For anyone taking hormonal birth control, it must’ve been a scary week. “Contraceptive pill causes depression”, “Contraceptive pill is linked to depression”, and “The pill is linked to depression” are some of the headlines that have been blaring from almost every news source since a large Danish study was released at the end of last week about the contraceptive pill in Danish women.
I can only imagine that, for the ~50% of women who use the pill for contraception, it’s been pretty frightening to hear.
But is there really anything to worry about?
There are many acknowledged side-effects of taking the pill; I’ve heard stories of terrible cramps from one pill or another, really bad headaches of varying length and severity, and a bunch of other equally nasty things that are now widely accepted and documented risks. There’s also a lot of evidence that the pill increases your risk of certain cancers (mainly breast) although this is balanced against the fact that it also protects against other cancers (ovarian, womb and possibly bowel) and also that your risk of cancer goes away once you stop taking the pill. It’s also well demonstrated that hormonal contraception increases your risk of some heart conditions.
The short story is that anything you put in your body which has one effect (stopping pregnancy) will often come with an increased risk of having bad things happen too (painful cramps).
The other side of the coin is that the pill also has a lot of unintended good side-effects (for some) like treating acne, making periods less painful, reducing the risk of menstrual migraines, and the cancer risk reductions I’ve already mentioned.
Recently there has been increasing attention on one of the major side-effects of the pill; mood changes. Hormones have a massive effect on our mood (just look at any hormonal teenager) and it’s not really surprising that if you change the amount of hormones in your body, there will be some effect on your mood as well.
The hypothesis that the large Danish study was testing was that taking the pill would increase your risk of depression. It’s not a crazy idea, particularly because women are twice as likely as men to suffer from depression, and because hormonal changes have been linked to depression before.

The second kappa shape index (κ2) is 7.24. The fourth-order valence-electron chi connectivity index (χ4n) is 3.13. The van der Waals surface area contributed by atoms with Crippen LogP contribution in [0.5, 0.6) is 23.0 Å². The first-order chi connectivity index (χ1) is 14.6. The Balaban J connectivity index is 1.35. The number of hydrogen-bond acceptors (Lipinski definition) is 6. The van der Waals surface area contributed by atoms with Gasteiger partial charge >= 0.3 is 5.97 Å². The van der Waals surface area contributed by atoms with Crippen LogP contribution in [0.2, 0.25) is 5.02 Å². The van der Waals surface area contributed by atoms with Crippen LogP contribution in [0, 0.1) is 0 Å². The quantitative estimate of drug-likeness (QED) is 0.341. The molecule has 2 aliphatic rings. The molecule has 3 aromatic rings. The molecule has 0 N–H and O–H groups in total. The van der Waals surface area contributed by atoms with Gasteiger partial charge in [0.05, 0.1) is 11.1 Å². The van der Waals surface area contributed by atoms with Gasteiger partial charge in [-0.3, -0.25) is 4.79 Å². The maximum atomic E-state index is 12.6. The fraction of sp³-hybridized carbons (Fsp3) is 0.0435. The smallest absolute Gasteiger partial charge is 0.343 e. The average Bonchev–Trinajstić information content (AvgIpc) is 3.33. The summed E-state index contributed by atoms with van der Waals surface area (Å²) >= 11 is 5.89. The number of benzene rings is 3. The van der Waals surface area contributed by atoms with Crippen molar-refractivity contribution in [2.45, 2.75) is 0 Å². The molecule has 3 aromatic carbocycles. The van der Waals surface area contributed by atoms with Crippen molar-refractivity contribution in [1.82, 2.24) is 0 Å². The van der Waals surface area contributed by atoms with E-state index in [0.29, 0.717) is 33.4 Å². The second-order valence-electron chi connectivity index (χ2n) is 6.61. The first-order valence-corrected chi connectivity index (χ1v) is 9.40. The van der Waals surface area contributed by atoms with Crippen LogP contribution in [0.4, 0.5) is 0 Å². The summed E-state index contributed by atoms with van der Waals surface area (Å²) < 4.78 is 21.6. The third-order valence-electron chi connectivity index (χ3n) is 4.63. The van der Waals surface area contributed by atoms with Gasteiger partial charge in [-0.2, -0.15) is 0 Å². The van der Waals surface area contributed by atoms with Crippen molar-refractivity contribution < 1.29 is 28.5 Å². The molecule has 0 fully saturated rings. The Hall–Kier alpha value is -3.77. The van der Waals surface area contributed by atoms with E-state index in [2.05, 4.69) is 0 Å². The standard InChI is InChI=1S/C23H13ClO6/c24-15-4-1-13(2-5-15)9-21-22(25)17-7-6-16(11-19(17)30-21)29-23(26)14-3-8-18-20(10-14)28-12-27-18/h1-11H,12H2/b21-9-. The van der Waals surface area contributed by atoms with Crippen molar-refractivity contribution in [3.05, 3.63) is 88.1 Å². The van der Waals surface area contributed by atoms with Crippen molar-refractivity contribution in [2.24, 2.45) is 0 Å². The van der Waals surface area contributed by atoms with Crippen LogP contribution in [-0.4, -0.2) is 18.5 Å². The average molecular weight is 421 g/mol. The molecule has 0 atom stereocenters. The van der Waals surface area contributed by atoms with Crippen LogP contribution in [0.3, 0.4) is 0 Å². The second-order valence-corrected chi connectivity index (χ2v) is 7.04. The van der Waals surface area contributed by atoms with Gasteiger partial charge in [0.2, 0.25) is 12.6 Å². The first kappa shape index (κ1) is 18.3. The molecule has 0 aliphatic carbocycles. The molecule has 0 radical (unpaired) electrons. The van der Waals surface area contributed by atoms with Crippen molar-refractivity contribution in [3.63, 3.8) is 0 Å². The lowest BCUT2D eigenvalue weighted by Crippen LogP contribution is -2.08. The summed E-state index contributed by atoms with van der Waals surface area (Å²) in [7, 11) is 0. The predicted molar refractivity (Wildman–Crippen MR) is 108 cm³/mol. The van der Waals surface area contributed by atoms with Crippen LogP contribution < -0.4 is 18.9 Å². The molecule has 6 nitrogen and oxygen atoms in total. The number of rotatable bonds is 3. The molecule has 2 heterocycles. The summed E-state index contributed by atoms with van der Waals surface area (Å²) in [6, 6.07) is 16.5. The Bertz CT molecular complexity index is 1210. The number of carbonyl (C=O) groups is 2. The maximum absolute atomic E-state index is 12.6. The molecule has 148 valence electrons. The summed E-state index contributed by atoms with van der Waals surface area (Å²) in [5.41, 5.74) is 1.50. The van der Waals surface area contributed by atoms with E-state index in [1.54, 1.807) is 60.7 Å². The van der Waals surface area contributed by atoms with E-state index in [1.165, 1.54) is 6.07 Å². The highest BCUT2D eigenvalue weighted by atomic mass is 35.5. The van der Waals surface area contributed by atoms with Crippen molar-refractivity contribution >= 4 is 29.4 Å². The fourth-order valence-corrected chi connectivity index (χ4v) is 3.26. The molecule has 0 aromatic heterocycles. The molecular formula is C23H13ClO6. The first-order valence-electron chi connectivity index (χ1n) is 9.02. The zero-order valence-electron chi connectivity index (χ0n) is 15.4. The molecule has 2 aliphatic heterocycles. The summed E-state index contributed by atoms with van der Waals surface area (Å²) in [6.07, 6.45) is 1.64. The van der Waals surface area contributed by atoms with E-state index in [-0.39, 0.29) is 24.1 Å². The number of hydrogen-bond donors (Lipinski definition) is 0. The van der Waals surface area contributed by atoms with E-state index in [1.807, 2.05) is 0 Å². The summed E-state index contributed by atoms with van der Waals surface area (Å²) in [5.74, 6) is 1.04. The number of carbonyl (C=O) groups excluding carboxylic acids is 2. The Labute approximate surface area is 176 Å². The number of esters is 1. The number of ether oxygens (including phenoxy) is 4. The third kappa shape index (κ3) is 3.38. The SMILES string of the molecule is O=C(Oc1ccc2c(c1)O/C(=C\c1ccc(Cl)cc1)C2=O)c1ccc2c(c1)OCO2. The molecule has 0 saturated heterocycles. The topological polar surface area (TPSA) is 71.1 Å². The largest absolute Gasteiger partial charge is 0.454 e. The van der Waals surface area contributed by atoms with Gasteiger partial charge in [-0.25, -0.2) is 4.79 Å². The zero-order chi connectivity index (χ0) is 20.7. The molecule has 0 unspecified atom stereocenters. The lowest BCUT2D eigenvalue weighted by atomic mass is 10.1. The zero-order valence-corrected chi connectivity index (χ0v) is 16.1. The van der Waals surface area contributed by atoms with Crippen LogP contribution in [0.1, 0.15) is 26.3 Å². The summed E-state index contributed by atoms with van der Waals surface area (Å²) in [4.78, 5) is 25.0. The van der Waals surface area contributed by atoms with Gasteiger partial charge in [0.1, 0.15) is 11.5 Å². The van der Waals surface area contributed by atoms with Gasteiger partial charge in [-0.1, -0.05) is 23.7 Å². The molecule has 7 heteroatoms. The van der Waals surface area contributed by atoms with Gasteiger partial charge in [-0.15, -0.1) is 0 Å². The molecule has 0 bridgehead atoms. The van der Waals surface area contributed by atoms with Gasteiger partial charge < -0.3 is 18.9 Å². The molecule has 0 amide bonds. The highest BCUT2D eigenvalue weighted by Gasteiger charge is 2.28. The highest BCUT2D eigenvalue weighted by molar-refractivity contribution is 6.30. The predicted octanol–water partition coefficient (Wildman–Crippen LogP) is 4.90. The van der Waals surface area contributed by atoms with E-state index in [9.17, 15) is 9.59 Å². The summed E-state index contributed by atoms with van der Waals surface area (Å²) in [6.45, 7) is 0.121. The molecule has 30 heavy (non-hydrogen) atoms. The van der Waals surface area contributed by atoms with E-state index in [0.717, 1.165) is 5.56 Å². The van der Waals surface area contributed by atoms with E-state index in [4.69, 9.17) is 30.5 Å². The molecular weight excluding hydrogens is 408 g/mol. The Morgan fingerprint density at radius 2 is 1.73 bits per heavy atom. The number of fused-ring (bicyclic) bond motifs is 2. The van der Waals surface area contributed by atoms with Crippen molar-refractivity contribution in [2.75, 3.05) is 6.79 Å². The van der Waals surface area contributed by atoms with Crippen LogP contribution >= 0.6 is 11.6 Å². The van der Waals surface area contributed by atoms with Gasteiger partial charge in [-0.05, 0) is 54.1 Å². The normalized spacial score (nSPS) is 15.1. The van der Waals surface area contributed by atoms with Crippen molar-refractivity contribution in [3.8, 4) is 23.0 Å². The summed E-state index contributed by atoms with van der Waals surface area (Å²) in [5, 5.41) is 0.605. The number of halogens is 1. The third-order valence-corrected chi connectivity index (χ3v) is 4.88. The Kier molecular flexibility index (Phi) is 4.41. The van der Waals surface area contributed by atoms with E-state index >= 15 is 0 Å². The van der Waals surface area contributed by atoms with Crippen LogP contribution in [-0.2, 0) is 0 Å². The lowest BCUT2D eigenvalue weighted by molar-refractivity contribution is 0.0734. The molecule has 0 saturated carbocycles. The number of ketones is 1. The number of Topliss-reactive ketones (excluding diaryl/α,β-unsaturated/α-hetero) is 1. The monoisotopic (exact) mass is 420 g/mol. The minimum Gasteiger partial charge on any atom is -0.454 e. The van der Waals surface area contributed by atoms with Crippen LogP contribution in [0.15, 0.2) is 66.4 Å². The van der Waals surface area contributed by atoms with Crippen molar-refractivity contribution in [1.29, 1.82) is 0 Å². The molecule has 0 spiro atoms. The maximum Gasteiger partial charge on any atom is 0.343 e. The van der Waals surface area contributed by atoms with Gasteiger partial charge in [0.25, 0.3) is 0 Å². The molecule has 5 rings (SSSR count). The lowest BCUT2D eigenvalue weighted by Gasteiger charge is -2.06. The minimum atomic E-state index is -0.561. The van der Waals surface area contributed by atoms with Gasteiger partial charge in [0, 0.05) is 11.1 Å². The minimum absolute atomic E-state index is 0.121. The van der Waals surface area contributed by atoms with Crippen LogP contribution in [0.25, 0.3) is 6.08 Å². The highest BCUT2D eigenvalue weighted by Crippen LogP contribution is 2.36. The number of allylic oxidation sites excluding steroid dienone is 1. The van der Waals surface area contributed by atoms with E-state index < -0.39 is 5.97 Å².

Depression in Denmark
The first thing to mention is that the study in question wasn’t just big; it was huge. Using national registers, the researchers were able to analyze the records of more than 1 million women (basically a statistician’s wet dream). This covered almost the entire population of women in Denmark of the included ages over the study period. To put it in context, I recently celebrated getting 10,000 records for a study I’m involved in with cheering and beer.
So with their beautifully large sample-size, and linkage of several big national databases, off down the yellow brick road of science the researchers went.
And here they came to their first hurdle.
It’s a bit difficult to estimate rates of depression. People who are diagnosed in hospital represent a tiny fraction of those suffering, but accessing diagnostic records for every primary care facility where people might have been diagnosed is incredibly hard. And even then, many people who suffer from depression are never diagnosed. In this study they used what are known as surrogate endpoints; basically measurable differences that probably affect the disease in question, but might not.
In this case, the main thing that was measured was how many people had been prescribed antidepressants.
Now there are some problems with that (one even acknowledged in the study itself). Firstly, antidepressants are prescribed for a lot of conditions these days, with drug companies marketing them for everything from eating disorders to panic attacks to bipolar disorder. So knowing that people are more likely to be prescribed antidepressants doesn’t necessarily mean that they are more likely to have depression.
Secondly, people who are prescribed any medication are often different to people who aren’t. In fact, the study noted that the women on the contraceptive pill were more likely to have lower education levels. Something that they failed to mention was that low levels of education are also associated with depression. In fact, aside from age, there was little analysis of any social factors of depression in the study, despite the fact that social factors play a huge role in mental health. It may just be that people who take the pill are also more likely to take antidepressants for a whole range of social reasons — from this study, we just don’t know.